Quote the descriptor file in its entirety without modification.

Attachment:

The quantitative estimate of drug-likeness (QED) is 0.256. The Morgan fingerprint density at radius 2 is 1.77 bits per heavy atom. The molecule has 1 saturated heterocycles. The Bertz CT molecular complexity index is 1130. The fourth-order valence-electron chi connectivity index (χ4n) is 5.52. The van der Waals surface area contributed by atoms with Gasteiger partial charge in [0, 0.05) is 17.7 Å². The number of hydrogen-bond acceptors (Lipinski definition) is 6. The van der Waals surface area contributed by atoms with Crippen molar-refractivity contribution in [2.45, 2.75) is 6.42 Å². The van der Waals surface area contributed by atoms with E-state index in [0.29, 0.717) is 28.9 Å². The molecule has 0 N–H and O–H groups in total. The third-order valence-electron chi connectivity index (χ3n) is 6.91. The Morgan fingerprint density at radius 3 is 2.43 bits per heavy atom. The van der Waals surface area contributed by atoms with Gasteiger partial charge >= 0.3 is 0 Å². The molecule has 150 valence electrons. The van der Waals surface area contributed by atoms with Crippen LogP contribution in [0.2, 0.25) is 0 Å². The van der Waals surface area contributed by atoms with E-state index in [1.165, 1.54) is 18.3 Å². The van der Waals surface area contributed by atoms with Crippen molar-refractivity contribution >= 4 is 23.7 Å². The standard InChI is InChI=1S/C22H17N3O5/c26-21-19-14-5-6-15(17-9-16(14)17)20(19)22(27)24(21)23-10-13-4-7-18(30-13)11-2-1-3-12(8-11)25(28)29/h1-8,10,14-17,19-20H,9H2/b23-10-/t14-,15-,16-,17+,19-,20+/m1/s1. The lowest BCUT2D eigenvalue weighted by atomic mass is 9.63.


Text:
The quantitative estimate of drug-likeness (QED) is 0.256. The Morgan fingerprint density at radius 2 is 1.77 bits per heavy atom. The molecule has 1 saturated heterocycles. The Bertz CT molecular complexity index is 1130. The fourth-order valence-electron chi connectivity index (χ4n) is 5.52. The van der Waals surface area contributed by atoms with Gasteiger partial charge in [0, 0.05) is 17.7 Å². The number of hydrogen-bond acceptors (Lipinski definition) is 6. The van der Waals surface area contributed by atoms with Crippen molar-refractivity contribution in [2.45, 2.75) is 6.42 Å². The van der Waals surface area contributed by atoms with E-state index in [0.29, 0.717) is 28.9 Å². The molecule has 0 N–H and O–H groups in total. The third-order valence-electron chi connectivity index (χ3n) is 6.91. The Morgan fingerprint density at radius 3 is 2.43 bits per heavy atom. The van der Waals surface area contributed by atoms with Gasteiger partial charge >= 0.3 is 0 Å². The molecule has 150 valence electrons. The van der Waals surface area contributed by atoms with Crippen LogP contribution in [0.2, 0.25) is 0 Å². The van der Waals surface area contributed by atoms with E-state index in [1.165, 1.54) is 18.3 Å². The van der Waals surface area contributed by atoms with Crippen molar-refractivity contribution >= 4 is 23.7 Å². The standard InChI is InChI=1S/C22H17N3O5/c26-21-19-14-5-6-15(17-9-16(14)17)20(19)22(27)24(21)23-10-13-4-7-18(30-13)11-2-1-3-12(8-11)25(28)29/h1-8,10,14-17,19-20H,9H2/b23-10-/t14-,15-,16-,17+,19-,20+/m1/s1. The lowest BCUT2D eigenvalue weighted by atomic mass is 9.63.